A new IoT botnet leveraging the Linux.ProxyM malware is currently being used by crooks in a campaign attempting to hack websites.
Security experts at Doctor Web discovered a new IoT botnet leveraging the Linux.ProxyM malware that is currently being used in a campaign attempting to hack websites.
Experts first analyzed the Linux.ProxyM in July, it was used to create a proxy network through SOCKS proxy server on infected devices that are used to relay malicious traffic, disguising his real source.
The Trojan has been noted since February 2017 but peaked in late May.
According to Dr. Web, the number of devices infected with Linux.ProxyM reached 10,000 units in July since its discovery in February 2017.
The malware is able to target devices based on different architectures including x86, MIPS, MIPSEL, PowerPC, ARM, Superh, Motorola 68000, and SPARC.
“The known assembly of this Trojan exists for devices possessing the following architectures: x86, MIPS, MIPSEL, PowerPC, ARM, Superh, Motorola 68000, and SPARC. It means Linux.ProxyM can infect almost any Linux device, including routers, set-top boxes, and other similar equipment.”
The campaign observed in September was abusing the botnet to send out spam emails, experts estimated that with each infected device generated around 400 messages per day in September.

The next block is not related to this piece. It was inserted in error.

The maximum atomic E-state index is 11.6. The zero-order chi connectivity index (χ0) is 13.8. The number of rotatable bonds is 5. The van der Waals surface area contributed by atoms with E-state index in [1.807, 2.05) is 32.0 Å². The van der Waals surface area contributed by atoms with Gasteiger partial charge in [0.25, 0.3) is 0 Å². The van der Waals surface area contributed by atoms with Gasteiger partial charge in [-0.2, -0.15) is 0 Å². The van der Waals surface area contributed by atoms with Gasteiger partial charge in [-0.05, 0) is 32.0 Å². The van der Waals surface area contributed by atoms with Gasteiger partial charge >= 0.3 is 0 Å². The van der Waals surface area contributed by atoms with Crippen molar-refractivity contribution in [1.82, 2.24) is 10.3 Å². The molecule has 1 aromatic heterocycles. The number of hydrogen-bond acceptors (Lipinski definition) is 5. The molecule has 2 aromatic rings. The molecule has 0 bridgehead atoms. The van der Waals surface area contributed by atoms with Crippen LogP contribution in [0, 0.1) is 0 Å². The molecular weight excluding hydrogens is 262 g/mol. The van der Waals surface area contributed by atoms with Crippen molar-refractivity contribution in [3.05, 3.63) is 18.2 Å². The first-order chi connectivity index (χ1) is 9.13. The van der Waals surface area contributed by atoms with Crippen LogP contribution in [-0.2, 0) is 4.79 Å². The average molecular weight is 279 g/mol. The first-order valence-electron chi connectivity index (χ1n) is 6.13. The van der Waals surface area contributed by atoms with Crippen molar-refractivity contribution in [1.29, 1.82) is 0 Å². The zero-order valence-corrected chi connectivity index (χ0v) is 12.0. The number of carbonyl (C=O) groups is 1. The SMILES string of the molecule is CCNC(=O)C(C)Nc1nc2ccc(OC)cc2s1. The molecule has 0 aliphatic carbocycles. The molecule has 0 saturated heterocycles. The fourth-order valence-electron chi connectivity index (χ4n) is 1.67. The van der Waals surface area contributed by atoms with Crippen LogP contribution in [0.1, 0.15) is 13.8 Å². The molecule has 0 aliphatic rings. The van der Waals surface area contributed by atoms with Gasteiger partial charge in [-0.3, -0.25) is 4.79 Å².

Later attacks used the botnet to send out phishing emails, the messages supposedly came from DocuSign, a company that provides electronic signature technology and digital transaction management services for facilitating electronic exchanges of contracts and signed documents.
The phishing messages included a link to a fake DocuSign website that featured an authorization form, the attackers used this schema to trick victims into entering their credentials. Then the victims were being redirected to the real DocuSign authorization page.
In December, crooks started using the Linux.ProxyM’s proxy server to hack websites through various methods, including SQL injections, XSS (Cross-Site Scripting), and Local File Inclusion (LFI).
“[the hacking methods] are SQL injections (an injection of a malicious SQL code into a request to a website database), XSS (Cross-Site Scripting)—an attack method that involves adding a malicious script to a webpage, which is then executed on a computer when this page is opened, and Local File Inclusion (LFI).” continues the analysis.
“This kind of attack allows attackers to remotely read files on an attacked server using specially crafted commands. Among the attacked websites were game severs, forums and resources on other topics, including Russian websites.”
On Dec. 7, researchers at Dr. Web observed 20,000 attacks launched by the Linux.ProxyM botnet. About a month ago, the bots were launching nearly 40,000 attacks per day.
“Although Linux.ProxyM has only one function—a proxy server—cybercriminals continue finding new opportunities to use it for illegal actions and showing increasing interest in the ‘Internet of things’,” concludes Doctor Web.
(Security Affairs – Linux Malware, Linux.ProxyM)
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